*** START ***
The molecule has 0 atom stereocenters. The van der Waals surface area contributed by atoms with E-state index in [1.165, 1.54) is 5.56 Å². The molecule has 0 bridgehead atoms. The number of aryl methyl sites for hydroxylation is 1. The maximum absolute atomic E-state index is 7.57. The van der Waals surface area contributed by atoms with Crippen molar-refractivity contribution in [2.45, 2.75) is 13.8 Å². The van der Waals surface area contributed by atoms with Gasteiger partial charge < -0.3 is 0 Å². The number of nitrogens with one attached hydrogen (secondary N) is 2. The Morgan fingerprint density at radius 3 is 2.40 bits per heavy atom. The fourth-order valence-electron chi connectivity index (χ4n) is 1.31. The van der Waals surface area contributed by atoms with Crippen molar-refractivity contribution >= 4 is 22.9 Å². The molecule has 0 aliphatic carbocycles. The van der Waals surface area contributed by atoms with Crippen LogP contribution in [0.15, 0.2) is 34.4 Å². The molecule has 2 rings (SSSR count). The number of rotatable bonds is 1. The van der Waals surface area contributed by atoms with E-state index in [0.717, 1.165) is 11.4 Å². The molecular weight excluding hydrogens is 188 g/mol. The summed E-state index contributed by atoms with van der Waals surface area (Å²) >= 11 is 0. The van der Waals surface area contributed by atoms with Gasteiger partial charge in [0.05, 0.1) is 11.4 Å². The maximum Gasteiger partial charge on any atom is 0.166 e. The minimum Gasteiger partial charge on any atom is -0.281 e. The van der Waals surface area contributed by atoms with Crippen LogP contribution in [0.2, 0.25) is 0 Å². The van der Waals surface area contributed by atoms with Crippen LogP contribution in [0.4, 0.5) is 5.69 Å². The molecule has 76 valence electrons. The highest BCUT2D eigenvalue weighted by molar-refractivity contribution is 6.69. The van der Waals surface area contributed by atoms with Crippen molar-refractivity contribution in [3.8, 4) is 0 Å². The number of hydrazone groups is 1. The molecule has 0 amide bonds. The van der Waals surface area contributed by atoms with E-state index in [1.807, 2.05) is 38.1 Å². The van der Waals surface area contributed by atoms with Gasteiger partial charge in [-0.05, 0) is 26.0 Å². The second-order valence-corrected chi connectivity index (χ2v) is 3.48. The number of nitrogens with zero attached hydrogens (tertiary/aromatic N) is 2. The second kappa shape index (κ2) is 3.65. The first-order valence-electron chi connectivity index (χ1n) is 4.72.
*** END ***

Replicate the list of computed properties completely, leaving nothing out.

The molecule has 0 atom stereocenters. The van der Waals surface area contributed by atoms with E-state index in [1.165, 1.54) is 5.56 Å². The molecule has 0 bridgehead atoms. The number of aryl methyl sites for hydroxylation is 1. The maximum absolute atomic E-state index is 7.57. The van der Waals surface area contributed by atoms with Crippen molar-refractivity contribution in [2.45, 2.75) is 13.8 Å². The van der Waals surface area contributed by atoms with Gasteiger partial charge < -0.3 is 0 Å². The number of nitrogens with one attached hydrogen (secondary N) is 2. The Morgan fingerprint density at radius 3 is 2.40 bits per heavy atom. The fourth-order valence-electron chi connectivity index (χ4n) is 1.31. The van der Waals surface area contributed by atoms with Crippen molar-refractivity contribution >= 4 is 22.9 Å². The molecule has 0 aliphatic carbocycles. The van der Waals surface area contributed by atoms with Crippen LogP contribution in [0.15, 0.2) is 34.4 Å². The molecule has 2 rings (SSSR count). The number of rotatable bonds is 1. The van der Waals surface area contributed by atoms with E-state index in [0.717, 1.165) is 11.4 Å². The molecular weight excluding hydrogens is 188 g/mol. The summed E-state index contributed by atoms with van der Waals surface area (Å²) >= 11 is 0. The van der Waals surface area contributed by atoms with Gasteiger partial charge in [0.05, 0.1) is 11.4 Å². The maximum Gasteiger partial charge on any atom is 0.166 e. The minimum Gasteiger partial charge on any atom is -0.281 e. The van der Waals surface area contributed by atoms with Crippen LogP contribution in [0.2, 0.25) is 0 Å². The van der Waals surface area contributed by atoms with Crippen LogP contribution in [0.4, 0.5) is 5.69 Å². The molecule has 76 valence electrons. The highest BCUT2D eigenvalue weighted by molar-refractivity contribution is 6.69. The van der Waals surface area contributed by atoms with Crippen molar-refractivity contribution in [3.8, 4) is 0 Å². The number of hydrazone groups is 1. The molecule has 0 amide bonds. The van der Waals surface area contributed by atoms with E-state index in [1.807, 2.05) is 38.1 Å². The van der Waals surface area contributed by atoms with Gasteiger partial charge in [-0.05, 0) is 26.0 Å². The second-order valence-corrected chi connectivity index (χ2v) is 3.48. The number of nitrogens with zero attached hydrogens (tertiary/aromatic N) is 2. The second kappa shape index (κ2) is 3.65. The first-order valence-electron chi connectivity index (χ1n) is 4.72.